The 3 Words Used By Highly Emotionally Intelligent People

Since Daniel Goleman published in 1995 his worldwide hit on emotional intelligence exposing the idea that the ability to understand and manage emotions significantly increases our chances of success, the world is less and less about being intelligent and more and more about being clever. Fair enough. There is hope for all us, poor kids, who were just average on the IQ tests performed at school to help us decide whether to choose sciences (for the intelligent ones) or humanities (for all the rest).
We all want to be likable. We all now know that we have to be likable to be successful. And that the more likable we are, the higher the chances to be successful we get. So the paradigms of psychology and education have been shifting from a knowledge-based to a competencies-based approach to the world. Despite we all keep going to University and force our kids to do so (where are you going without a title?), we run a desperate race to achieve the so-called soft and transversal skills, or all those competencies apart from knowledge, that makes us being not just content-wise but resolutive, practical, adaptable and able to lead and perform successfully.

Emotional intelligent people have “all those things they need” to recognize, understand and manage their own emotions as to recognize, understand and influence others emotions. But have someone already collect an agreed a list of what “all those things” means in practical terms? Emotional intelligent people think about their feeling and know how to control them for their betterment. They are supposed to be authentic, demonstrate empathy, praise others, help others, keep commitments, accept feedback and criticism and so on and so on…
What should we really start with having in mind that emotional intelligence is nothing but just a list of things to check or exams to pass? Where can I start when I don’t have time to read books, perform EQ tests or develop new skills?
Let’s become likable again! Like kids. Like when indeed, everybody liked us not just because we were cute and innocent but because our scarce first words and habits were powerful and full of meaning. Emotional intelligent people are aware of the power of common sense and those small and basic things that make a significant and meaningful difference. They base their daily human interactions on three very famous words.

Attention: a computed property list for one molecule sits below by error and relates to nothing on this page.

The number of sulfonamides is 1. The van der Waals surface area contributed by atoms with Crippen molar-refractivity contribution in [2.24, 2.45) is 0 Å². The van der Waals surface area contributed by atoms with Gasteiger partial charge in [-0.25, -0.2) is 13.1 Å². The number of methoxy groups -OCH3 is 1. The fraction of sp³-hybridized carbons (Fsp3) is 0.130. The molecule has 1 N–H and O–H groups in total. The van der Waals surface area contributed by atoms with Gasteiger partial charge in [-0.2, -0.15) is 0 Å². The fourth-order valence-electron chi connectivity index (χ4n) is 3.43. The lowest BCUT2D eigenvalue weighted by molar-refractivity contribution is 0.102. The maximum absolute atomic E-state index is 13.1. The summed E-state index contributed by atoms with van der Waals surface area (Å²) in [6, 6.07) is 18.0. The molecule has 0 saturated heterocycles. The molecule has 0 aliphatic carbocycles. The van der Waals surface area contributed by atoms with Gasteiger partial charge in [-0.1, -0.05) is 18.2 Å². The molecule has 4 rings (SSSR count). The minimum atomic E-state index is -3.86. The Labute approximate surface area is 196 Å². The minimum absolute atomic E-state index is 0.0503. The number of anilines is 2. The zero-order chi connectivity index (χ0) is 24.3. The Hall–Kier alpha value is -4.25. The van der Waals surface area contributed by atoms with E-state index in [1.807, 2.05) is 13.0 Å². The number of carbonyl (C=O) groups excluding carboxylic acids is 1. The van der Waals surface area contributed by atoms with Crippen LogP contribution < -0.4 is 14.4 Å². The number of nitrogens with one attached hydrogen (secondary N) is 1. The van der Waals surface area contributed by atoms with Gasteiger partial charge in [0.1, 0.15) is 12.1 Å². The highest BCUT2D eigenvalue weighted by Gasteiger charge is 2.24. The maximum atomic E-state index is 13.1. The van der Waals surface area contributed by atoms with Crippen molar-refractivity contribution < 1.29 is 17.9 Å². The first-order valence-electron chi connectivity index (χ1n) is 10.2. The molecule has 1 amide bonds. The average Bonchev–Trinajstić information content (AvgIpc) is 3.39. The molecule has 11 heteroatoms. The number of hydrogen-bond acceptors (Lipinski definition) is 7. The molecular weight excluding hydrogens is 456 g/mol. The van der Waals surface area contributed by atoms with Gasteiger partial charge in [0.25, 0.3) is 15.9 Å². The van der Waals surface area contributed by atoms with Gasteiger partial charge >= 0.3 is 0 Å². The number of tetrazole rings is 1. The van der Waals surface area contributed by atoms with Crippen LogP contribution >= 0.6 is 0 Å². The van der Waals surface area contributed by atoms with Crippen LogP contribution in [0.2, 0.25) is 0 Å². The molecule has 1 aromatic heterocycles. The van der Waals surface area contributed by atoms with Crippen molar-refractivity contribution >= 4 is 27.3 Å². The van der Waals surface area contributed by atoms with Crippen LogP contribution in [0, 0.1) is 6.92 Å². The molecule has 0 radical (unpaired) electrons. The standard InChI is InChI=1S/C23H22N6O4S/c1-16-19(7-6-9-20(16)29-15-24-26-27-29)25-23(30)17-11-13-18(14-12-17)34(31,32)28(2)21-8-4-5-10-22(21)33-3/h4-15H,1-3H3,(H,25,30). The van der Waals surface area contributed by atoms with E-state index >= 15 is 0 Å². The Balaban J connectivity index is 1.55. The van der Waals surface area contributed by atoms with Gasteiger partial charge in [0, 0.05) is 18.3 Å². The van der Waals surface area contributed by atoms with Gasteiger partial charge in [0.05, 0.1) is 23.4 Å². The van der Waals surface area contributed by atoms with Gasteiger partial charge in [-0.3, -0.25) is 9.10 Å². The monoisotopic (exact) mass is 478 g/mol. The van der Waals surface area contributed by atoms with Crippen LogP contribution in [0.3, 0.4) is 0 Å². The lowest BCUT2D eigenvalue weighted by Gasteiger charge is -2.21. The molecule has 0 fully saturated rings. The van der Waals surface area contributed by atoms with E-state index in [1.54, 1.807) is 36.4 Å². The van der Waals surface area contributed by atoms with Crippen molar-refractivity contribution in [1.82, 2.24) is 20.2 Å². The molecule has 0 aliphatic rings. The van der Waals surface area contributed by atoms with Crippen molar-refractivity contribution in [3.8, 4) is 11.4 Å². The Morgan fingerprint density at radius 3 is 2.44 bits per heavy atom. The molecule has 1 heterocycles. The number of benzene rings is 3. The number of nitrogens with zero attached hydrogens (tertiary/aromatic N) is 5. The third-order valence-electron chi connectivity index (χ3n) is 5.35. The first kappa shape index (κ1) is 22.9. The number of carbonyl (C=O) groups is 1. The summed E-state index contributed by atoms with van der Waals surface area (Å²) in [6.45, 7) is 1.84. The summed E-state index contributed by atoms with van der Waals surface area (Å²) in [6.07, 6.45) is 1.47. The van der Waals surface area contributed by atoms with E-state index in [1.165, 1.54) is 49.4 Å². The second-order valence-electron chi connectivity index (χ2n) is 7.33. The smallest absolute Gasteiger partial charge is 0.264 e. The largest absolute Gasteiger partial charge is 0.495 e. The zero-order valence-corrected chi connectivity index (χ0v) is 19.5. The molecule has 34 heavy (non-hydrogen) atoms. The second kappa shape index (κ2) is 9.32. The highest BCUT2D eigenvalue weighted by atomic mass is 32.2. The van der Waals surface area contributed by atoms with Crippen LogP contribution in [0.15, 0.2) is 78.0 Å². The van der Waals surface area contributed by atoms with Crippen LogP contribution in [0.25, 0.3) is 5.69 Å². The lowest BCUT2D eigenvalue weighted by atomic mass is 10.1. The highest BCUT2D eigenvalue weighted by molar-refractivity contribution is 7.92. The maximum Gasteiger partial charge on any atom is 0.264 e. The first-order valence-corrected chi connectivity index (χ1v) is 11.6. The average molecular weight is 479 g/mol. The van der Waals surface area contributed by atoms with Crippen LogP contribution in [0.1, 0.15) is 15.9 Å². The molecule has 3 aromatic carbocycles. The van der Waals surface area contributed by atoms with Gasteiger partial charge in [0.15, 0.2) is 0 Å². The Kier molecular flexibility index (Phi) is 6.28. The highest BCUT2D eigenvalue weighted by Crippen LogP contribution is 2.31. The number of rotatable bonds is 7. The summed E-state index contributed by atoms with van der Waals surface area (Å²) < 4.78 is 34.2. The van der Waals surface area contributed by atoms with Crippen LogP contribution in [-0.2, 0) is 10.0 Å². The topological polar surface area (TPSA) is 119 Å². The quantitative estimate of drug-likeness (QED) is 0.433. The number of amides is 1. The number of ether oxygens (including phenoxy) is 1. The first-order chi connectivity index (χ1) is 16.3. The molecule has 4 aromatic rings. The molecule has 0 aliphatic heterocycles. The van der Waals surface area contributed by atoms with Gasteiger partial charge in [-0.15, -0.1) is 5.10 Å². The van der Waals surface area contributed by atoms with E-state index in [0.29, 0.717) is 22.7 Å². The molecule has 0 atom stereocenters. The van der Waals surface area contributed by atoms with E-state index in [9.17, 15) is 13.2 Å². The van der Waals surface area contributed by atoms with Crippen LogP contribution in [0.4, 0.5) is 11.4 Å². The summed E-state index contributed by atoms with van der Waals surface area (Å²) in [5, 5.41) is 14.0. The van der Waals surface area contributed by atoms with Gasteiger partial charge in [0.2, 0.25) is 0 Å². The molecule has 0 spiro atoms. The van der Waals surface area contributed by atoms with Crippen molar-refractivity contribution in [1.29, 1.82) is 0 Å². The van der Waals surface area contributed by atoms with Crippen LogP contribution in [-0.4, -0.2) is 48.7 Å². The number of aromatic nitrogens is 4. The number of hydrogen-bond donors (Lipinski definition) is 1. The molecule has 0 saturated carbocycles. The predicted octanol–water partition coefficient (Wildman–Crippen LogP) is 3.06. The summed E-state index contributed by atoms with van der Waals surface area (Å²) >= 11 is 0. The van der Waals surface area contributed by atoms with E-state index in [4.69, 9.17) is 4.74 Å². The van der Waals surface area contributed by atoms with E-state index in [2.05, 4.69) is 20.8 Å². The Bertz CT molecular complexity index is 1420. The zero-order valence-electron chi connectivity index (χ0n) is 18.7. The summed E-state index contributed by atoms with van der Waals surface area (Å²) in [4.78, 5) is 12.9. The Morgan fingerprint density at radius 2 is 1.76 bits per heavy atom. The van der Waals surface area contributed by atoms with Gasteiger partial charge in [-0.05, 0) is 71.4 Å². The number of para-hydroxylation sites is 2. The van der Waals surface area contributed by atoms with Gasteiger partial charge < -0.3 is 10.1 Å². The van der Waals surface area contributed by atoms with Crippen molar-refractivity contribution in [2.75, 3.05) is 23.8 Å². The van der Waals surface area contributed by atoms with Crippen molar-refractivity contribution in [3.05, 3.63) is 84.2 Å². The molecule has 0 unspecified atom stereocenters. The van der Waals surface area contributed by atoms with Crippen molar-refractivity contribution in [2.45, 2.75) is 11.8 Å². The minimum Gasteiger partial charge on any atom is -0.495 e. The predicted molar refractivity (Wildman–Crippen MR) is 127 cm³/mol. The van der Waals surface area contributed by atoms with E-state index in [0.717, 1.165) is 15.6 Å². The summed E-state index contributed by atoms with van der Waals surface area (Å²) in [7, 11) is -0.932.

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1. Sorry
If indeed it is all about mastering our own and others emotions, acknowledging our part on things and being sorry about it when needed, is the basis of all basic skills. Emotional intelligent people say sorry. Quite often. Many times, because they have played a negative role in a conflict. Other times because someone has to be first. And usually, there is no emotional intelligent purpose in being right. Being right makes people own certain feeling of victory and superiority but do not make them necessarily happy. And surely, in many occasions does not make people around them happy. Saying sorry when we did wrong is a definite must, but saying sorry when the event requires it, even when others should be much more sorry than us, is in many cases the emotional intelligent choice. Saying sorry does not make you weaker as many may think. It is a real proof of self-mastering, open-mindedness, and a lifelong approach to things. Choosing to say sorry is the most precise way to tell people “we think different, but I care about your thoughts”, “I didn’t really mean to hurt you”, “I don’t know the way yet but I want to work this out” or “we are more worthy than this”. There is no way, sorry would not make people feel positively attired to you!

2. Please
Small things matters. Is by mastering little things that we get to conquer the big ones. It is on the small things that we show we care. By using this magic word, we strengthen our emotional intelligence by doing the exercise of realizing how much we are relying on others to accomplish what we need to get done. Please, is not just a norm of courtesy. It is the best and most straightforward way to make people feel valued for what they are and what they do. Emotional intelligent people know that you have to give respect to get respect and you need to show consideration and care to build trust and appreciation. Including ‘please’ with your requests communicates a genuine sense of awareness about the value of others and the value of what those others bring to our lives. While helping to develop your own character, it helps to build strong relationships based on solid foundations that do not go away at the first blow. Please means ‘I respect you, your things, your advice, your being.’ Please means, I value you, your things, your advice, your being. I acknowledge you can bring something positive to my life, and I want it because it is good for me.  
3. Thank You
Thank You can be an equivalent for many of all those peoples’ motivators that make them better,  do better and absolutely feel better. When you say Thank you, others can understand ‘ I hear you,’ ‘I care about what you have to say, and I find it of value.’ When you say, Thank You others can read, ‘You are right. I am not the smartest person in this room, and your contribution is making things better. I can learn from you’. When you say Thank You, the other person receives an “I know you are not in your best but everything is going to be okay. Your wellbeing know is what matters the most. I feel very grateful for you making an effort to make it happen despite this all”.  Thank you, above all, shows appreciation, what strengthens peoples’ will for self-improvement and excellence.
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Time to put it into practice!

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